George Clinton (1739–1812), a native of Ulster County, N.Y., and a lawyer by profession, was elected to the Second Continental Congress, where he took his seat with the New York delegation in May ... Read More

James Mercer (ca.1735–1793) was the son of John Mercer (1704-1768) of Marlborough in Stafford County, Virginia, a brother of George and John Fenton Mercer, and the half brother of John Francis ... Read More

Lawrence Washington (c.1718-1752) was GW's eldest living half brother, the son of Augustine Washington (1694-1743) and his first wife, Jane Butler Washington. He attended Appleby School in England ... Read More

Martin Cockburn was the son of Dr. Thomas and Rachel Moore Cockburn, of Jamaica. He settled in Virginia and owned an estate called Springfield, near Colchester. Cockburn served on the Truro Parish ... Read More

John Francis Mercer (1759-1821) was the son of John Mercer (1704-1768) of Marlborough in Stafford County, Virginia, and the half brother to George and James Mercer. He was commissioned a ... Read More

Josiah Watson was an Englishman who settled in Alexandria, Virginia, about 1773 and established Josiah Watson & Company, tobacco agents. He was also a Fairfax County justice of the peace from ... Read More

John Parke Custis (1754–1781), called Jack or Jacky by his relatives and friends, was Martha Washington’s son by her first marriage and the principal heir to the large Custis estate. GW became ... Read More

A native of Falmouth, England, Eleazer Oswald (d. 1795) had immigrated to America in 1770, and was apprenticed to John Holt, the printer of the New-York Journal. During the Revolutionary ... Read More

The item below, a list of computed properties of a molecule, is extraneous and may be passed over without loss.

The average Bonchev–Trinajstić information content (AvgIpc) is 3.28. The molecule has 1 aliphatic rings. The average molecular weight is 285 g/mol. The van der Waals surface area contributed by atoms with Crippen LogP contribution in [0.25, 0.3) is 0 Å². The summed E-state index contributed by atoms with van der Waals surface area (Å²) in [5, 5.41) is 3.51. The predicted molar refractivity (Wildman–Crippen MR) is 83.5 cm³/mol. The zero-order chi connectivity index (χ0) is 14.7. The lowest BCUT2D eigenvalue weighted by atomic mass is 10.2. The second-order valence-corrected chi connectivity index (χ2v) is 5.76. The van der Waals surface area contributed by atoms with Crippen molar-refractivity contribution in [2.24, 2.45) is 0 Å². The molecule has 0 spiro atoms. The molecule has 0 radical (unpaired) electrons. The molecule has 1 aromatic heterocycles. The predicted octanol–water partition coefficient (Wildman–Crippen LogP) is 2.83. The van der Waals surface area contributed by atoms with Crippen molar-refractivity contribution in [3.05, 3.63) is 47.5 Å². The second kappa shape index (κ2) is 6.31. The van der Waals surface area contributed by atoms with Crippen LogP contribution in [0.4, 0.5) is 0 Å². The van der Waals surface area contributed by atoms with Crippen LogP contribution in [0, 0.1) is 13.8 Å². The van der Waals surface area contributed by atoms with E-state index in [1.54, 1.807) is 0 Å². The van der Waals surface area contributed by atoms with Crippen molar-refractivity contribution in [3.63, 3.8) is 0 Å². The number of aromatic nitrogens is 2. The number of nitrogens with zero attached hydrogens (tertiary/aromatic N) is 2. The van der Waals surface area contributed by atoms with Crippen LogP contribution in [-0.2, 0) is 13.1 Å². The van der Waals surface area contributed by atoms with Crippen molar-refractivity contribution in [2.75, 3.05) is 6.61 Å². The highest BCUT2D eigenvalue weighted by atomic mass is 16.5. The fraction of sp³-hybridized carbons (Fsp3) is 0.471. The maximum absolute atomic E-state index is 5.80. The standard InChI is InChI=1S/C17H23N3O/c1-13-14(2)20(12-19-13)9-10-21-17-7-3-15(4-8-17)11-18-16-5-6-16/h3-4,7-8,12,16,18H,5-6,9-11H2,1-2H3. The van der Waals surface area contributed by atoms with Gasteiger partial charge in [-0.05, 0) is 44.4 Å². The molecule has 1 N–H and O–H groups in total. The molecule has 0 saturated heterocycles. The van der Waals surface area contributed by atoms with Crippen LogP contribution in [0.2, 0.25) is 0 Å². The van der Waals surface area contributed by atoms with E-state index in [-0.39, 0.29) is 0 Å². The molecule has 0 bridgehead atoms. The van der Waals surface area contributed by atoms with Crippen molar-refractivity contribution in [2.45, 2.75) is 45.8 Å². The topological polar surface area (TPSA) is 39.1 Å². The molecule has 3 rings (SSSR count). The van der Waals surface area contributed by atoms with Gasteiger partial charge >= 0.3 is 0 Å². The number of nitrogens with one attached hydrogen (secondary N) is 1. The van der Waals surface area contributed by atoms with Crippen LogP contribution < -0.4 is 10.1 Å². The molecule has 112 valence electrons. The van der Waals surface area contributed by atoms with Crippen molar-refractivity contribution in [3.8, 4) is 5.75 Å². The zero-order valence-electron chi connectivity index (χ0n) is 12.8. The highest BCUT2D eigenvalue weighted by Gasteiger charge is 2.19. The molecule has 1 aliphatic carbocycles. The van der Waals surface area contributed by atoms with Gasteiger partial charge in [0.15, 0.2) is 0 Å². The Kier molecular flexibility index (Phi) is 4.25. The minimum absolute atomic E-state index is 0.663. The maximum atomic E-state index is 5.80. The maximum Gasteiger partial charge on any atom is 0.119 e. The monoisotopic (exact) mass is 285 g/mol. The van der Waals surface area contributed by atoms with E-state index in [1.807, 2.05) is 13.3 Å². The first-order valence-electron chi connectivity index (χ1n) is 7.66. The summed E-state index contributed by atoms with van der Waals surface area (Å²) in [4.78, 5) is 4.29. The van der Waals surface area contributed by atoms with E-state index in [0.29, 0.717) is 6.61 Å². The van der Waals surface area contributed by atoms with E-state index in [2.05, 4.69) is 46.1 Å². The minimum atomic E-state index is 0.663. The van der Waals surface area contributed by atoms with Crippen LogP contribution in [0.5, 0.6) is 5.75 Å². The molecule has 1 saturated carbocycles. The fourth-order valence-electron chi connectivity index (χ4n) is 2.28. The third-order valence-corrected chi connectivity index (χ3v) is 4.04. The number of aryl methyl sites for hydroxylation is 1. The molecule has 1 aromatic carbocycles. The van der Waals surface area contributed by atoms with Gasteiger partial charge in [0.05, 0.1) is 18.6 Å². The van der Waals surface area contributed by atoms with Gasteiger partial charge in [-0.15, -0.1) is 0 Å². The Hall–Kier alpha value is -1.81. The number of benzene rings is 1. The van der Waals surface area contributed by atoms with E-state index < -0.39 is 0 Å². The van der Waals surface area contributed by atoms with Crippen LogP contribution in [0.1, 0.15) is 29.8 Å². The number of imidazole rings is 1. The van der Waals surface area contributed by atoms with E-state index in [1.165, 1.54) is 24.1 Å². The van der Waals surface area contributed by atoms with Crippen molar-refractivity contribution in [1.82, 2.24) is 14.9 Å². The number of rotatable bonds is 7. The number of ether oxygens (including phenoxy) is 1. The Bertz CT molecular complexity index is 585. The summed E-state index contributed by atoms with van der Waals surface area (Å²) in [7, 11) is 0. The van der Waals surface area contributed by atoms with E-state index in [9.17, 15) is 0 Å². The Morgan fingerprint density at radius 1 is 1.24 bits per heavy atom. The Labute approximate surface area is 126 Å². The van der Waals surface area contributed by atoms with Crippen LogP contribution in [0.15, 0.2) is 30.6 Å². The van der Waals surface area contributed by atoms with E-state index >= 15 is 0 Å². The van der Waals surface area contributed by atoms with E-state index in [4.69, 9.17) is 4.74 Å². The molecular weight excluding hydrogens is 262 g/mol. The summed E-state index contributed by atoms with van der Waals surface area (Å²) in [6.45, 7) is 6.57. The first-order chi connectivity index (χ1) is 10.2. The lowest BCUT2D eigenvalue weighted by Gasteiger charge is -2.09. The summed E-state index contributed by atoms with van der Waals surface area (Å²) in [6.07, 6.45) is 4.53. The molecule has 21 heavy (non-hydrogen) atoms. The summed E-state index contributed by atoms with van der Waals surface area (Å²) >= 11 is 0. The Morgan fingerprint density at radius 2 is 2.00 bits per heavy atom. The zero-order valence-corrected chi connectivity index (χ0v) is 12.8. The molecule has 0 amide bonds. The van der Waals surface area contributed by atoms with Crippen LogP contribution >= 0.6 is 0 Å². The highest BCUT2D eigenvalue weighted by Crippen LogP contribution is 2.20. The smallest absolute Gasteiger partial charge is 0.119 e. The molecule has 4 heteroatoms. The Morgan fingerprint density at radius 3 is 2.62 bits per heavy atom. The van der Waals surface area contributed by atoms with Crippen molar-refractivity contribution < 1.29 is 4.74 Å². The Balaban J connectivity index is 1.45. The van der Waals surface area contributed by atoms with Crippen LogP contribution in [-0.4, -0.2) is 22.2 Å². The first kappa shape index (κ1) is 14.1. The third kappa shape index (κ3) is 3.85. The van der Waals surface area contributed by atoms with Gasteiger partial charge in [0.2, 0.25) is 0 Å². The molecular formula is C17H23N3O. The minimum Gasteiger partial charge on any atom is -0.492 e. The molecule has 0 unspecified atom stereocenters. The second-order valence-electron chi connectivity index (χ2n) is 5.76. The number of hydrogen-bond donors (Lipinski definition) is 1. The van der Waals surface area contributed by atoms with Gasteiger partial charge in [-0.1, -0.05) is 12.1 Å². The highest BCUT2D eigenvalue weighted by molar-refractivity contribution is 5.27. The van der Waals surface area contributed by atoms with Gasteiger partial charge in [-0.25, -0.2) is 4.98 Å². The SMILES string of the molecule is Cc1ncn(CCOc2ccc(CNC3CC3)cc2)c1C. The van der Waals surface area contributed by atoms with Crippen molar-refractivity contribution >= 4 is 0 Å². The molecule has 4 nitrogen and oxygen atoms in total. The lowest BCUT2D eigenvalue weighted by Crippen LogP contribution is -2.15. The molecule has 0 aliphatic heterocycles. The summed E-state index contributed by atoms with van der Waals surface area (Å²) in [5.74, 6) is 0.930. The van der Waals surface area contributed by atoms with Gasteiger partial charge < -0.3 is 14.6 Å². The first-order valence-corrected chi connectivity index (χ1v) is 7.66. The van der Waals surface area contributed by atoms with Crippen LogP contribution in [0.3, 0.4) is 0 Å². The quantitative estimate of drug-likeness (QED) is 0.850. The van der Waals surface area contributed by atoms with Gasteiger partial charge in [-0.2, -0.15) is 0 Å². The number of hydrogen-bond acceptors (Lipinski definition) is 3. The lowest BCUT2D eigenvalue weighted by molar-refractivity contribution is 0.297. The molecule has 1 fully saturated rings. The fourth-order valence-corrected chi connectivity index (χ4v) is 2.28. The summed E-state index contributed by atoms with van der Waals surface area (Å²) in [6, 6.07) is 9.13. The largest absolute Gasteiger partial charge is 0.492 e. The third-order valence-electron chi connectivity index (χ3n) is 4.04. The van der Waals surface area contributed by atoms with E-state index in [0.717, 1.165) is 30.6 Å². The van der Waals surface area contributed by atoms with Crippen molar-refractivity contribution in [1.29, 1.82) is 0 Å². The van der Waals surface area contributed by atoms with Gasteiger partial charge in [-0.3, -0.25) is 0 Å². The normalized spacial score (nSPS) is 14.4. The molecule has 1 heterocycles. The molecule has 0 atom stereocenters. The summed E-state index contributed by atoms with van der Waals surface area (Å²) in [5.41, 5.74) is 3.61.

GW employed West as a recording clerk under the direction of Tobias Lear. West remained in GW’s official household until 1792, when GW certified on 15 Aug. his sobriety, diligence, prudence, and ... Read More

Sampson Darrell (d. 1777) was from Fairfax County, Va., where he served for a time as sheriff. He had also served with the rank of captain in the Fairfax County militia during the French and ... Read More

In the 1760s William Parker, a planter and justice of the peace, ran an ordinary in his house in Caroline County, Virginia.

James Wren (c.1728–1815), a justice of the Fairfax County Court and a member of vestry of Fairfax Parish, took his oath as tax commissioner for the Truro district of Fairfax County on 19 May 1788 ... Read More

Dudley Digges (1718–1790) of York County and Williamsburg, Va., was a member of the committee appointed in 1756 to supervise the expenditure of funds for the Virginia Regiment. The Virginia ... Read More

Dr. William Pasteur (d. 1791), a son of Swiss immigrant Dr. Jean Pasteur, opened an apothecary shop on the Duke of Gloucester Street in Williamsburg, Va., in 1759. In 1775 he entered into a ... Read More

GW hired George Young in January 1774 for a year at an annual salary of £25 to make the improvements on his western landholdings required by law ( ... Read More